The Bassins de Lumières

The Bassins de Lumières

A Place of History

Bordeaux’s submarine base was built by the Germans during the Second World War. Culturespaces is bringing the base back to life by creating the largest French digital art centre holding major immersive exhibitions.

The construction of the submarine base

1940

The construction of the submarine base

Bordeaux, which was occupied by German troops at the end of June 1940, was a strategic base for the German occupying forces. Bordeaux’s location near the Atlantic Ocean, its port facilities, and its distance from the British enemy made it a very attractive choice.

The construction of the submarine base

The port district of Bacalan, north of Bordeaux, was chosen for the constructionas of 1 September 1940of an initial base for Italian submarines: the Betasom base. Camouflage nets were placed along the quays to conceal the 32 submarines from allied aircraft.

In September 1941, work began on the construction of the fifth submarine base on France’s Atlantic coast. Nineteen months of work and a large workforce were required. Six thousand five hundred workers, of whom more than a third were Spanish Republican prisoners, were involved in the construction of the base. 

The work began with earthworks for the construction of the units; around 2,000 reinforced concrete piles were driven into the ground to stabilise it. A nine-metre-thick roof, made of concrete poured on corrugated iron sheeting, whose top was covered by a Fangrost (screen or bomb trap) framework composed of rows of concrete beams, protected the construction from any aerial attacks.

Key figures

Key figures

After 19 months of work, Bordeaux’s submarine base was inaugurated on Thursday 13 May 1943. A review of a colossal construction project with several key figures:

45,000

metres
Square metres for total surface area

235

metres
for total length

60,000

cubic metres
of concrete was used for the entire construction

11

submarine pens
comprising 4 wet docks, and 7 dry docks

15

U-boats (large submarines) could be docked in the base
1943: the base’s active period of operations

1943

the base’s active period of operations

On 15 October 1942, the 12th Unterseeboote Flotille of U-boats was created. It was assigned to the port of Bordeaux and its U-Boat Bunker, which was under construction. During the 22 months of its existence, 43 U-boats were assigned to it in order to carry out attack missions in the Atlantic Ocean, near the American coast, and resupply missions in the Indian Ocean.

1943: the base’s active period of operations

The arrival of the first German submarines, in January 1943, marked a change in the port’s status, which was then a shipyardit became a Kriegsmarinearsenal (naval arms depot). Every time the U-boats returned from their missions they docked in the base for servicing and repairs. 

The submarine base was one of the main targets for allied aircraft. The American bombing on 17 May 1943 caused substantial material damage and the death of around 200 civilians. On 26 August 1944, the base was abandoned by the German troops.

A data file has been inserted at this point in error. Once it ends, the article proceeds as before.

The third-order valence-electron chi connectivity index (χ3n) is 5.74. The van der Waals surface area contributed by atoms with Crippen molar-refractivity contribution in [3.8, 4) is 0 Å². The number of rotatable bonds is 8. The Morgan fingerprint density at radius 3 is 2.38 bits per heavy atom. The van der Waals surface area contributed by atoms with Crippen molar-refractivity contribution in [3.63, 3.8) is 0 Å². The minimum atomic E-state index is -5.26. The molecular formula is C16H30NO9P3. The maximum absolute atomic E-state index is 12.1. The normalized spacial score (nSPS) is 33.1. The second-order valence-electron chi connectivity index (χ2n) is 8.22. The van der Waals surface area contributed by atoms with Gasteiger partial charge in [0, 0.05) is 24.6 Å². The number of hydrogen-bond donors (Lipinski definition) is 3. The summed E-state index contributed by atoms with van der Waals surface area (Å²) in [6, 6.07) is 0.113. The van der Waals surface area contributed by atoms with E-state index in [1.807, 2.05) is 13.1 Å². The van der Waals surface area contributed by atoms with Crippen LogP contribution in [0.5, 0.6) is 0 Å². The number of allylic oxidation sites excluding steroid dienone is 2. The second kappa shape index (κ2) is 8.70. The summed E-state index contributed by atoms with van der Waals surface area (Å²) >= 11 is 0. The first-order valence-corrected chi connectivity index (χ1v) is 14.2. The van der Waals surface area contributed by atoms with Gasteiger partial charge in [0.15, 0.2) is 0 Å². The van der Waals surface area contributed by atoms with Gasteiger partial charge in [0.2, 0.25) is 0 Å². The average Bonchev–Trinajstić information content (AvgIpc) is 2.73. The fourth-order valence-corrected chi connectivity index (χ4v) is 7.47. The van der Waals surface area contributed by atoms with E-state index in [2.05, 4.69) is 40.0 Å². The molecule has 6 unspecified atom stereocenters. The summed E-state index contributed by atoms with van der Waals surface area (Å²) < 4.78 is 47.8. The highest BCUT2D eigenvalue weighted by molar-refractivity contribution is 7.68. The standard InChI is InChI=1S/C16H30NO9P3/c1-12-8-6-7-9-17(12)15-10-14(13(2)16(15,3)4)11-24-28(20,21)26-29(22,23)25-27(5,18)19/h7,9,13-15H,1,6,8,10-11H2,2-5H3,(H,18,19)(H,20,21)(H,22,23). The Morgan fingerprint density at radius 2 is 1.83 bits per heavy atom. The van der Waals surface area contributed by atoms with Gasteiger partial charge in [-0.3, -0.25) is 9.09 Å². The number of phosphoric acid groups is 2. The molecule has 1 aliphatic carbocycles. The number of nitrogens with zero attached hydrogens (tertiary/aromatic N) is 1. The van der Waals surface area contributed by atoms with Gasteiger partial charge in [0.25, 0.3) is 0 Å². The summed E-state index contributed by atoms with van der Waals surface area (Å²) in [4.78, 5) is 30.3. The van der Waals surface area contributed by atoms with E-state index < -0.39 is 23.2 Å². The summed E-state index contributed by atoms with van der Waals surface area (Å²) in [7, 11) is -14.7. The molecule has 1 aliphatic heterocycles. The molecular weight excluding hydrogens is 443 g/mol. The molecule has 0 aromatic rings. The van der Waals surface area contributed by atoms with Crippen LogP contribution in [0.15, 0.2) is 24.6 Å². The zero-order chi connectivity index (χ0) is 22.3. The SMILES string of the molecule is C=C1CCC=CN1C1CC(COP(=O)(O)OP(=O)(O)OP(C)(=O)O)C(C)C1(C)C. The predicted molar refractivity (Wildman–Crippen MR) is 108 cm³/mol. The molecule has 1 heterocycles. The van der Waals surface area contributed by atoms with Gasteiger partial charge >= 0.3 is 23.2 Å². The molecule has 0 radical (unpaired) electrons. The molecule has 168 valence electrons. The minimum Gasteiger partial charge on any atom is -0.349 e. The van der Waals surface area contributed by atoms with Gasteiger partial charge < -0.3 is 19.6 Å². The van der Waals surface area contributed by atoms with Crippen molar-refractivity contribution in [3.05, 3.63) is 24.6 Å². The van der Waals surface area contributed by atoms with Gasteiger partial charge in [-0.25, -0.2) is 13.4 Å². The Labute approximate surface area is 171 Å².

The post-war period

1944

The post-war period

Extensively damaged by the war, the district of Bacalan was in part disfigured by the creation of an anti-tank ditch. Furthermore, the access to the docks was blocked by scuttled ships, preventing any allied manoeuvres.

The post-war period

Taken over by the French Navy, the U-Boat Bunker, which was almost intact, was entrusted to the autonomous port of Bordeaux, on 6 June 1945. From the beginning of the 1960s until the end of the 1990s, the units were partly occupied by companies, including the base’s metalworking workshops.

In summer 1999, the new submarine base opened with a multi-disciplinary programme orientated towards the arts (photography exhibitions, musical events, immersive shows, etc.).

The post-war period

Active for just over a year during the Occupation, Bordeaux’s submarine base still evokes the painful memories of the darkest hours of the Port de la Lune (port of the moon). However, since the 1960s, the bunker has attracted artists, filmmakers, plastic artists, and musicians, who have been fascinated by the site’s atmosphere.

Mathieu Marsan, 2011

The Bassins de Lumières

2020

The Bassins de Lumières

The City of Bordeaux has entrusted Culturespaces with the management of pens 1 to 4 of the submarine base. Called the ‘Bassins de Lumières’, this part of the base comprises 4 wet docks. The Bassins de Lumières is the largest digital art centre in the world.

The Bassins de Lumières

The Bassins de Lumières offers visitors high-quality visual and audio experiences in exhibitions that are perfectly adapted to the spaces in which they are held, and which are devoted to the major artists in the history of art and contemporary art.

The digital exhibitions are perfectly adapted to the monumental architecture of the submarine base and are reflected in the water of the 4 enormous basins, which are 12 metres deep, 110 metres long, and 22 metres wide, thus adding a new dimension to the immersive experience.

The Bassins de Lumières

Following the creation of the Atelier des Lumières, we are pleased that we have created this enormous digital art centre for the City of Bordeaux. The Bassins de Lumières will offer visitors unforgettable visual and audio experiences in a unique setting, a place for sharing culture that is open to all types of visitors.

Bruno Monnier, Président de Culturespaces

The Bassins de Lumières